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What is internal voltage drop and terminal voltage?

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Internal voltage drop (I.r): Voltage drop across internal resistance of the source is known as internal voltage drop.


When source delivers current to load, the current flowing through the internal resistance causes voltage drop across it. This voltage drop is called ‘Internal Voltage Drop’.

Terminal voltage (V): Terminal voltage of a cell is the potential difference across its terminals when it is delivering a current to the external load. 

answered by Simon Gopani, Mulanje, Malawi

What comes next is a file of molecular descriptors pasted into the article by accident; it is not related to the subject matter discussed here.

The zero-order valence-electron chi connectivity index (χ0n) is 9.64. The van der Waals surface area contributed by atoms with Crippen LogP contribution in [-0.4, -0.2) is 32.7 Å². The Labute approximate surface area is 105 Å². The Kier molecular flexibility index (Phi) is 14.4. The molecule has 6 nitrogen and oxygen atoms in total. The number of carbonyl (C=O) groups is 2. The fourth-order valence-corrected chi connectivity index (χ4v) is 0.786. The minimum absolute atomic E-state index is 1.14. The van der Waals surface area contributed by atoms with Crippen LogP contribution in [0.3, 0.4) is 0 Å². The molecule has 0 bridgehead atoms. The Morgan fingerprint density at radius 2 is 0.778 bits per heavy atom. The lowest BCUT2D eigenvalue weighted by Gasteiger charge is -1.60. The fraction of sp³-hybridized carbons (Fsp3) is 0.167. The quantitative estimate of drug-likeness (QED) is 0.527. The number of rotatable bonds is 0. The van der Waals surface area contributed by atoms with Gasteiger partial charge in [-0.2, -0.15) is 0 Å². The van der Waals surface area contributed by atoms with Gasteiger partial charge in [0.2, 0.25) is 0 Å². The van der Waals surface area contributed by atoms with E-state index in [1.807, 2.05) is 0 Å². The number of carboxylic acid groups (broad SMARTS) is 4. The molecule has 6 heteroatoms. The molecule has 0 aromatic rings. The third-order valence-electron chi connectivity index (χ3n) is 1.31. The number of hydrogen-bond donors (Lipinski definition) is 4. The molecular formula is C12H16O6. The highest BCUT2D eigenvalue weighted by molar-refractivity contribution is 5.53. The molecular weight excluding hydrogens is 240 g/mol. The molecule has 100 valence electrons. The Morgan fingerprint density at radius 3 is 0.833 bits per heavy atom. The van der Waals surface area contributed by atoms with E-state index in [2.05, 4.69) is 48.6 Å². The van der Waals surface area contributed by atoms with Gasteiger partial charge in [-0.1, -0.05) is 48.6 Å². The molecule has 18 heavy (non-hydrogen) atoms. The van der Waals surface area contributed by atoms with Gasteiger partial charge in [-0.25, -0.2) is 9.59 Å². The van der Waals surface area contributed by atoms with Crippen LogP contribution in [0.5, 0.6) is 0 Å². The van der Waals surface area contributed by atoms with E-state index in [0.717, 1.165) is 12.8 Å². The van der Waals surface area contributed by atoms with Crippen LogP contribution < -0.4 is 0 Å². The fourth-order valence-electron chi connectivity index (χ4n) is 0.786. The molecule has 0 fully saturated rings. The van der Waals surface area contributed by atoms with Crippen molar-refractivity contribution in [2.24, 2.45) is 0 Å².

It is not permissible to just connect the positive terminal to the negative terminal of a cell with a copper wire. It will overheat and get damaged. This happens because the electromotive force (emf) drives a large current through the cell because of the small resistance of the materials that make up the cell itself. This small resistance is called internal resistance, r and Ir = internal resistance drop. In this case the cell is said to be short circuited since the current is flowing through a path of least resistance because there is no load.

When a cell is connected to a bulb or any device with a significant resistance say a resistor, the emf or voltage is now distributed over the internal resistance, r and the external resistance, R. In this scenario:                       emf = I.r + Im .R where I m is the main current = current that flows through the cell and the voltage drop across the external resistance or load is lower than the nominal voltage (emf) of the cell and this lower voltage is called terminal voltage.

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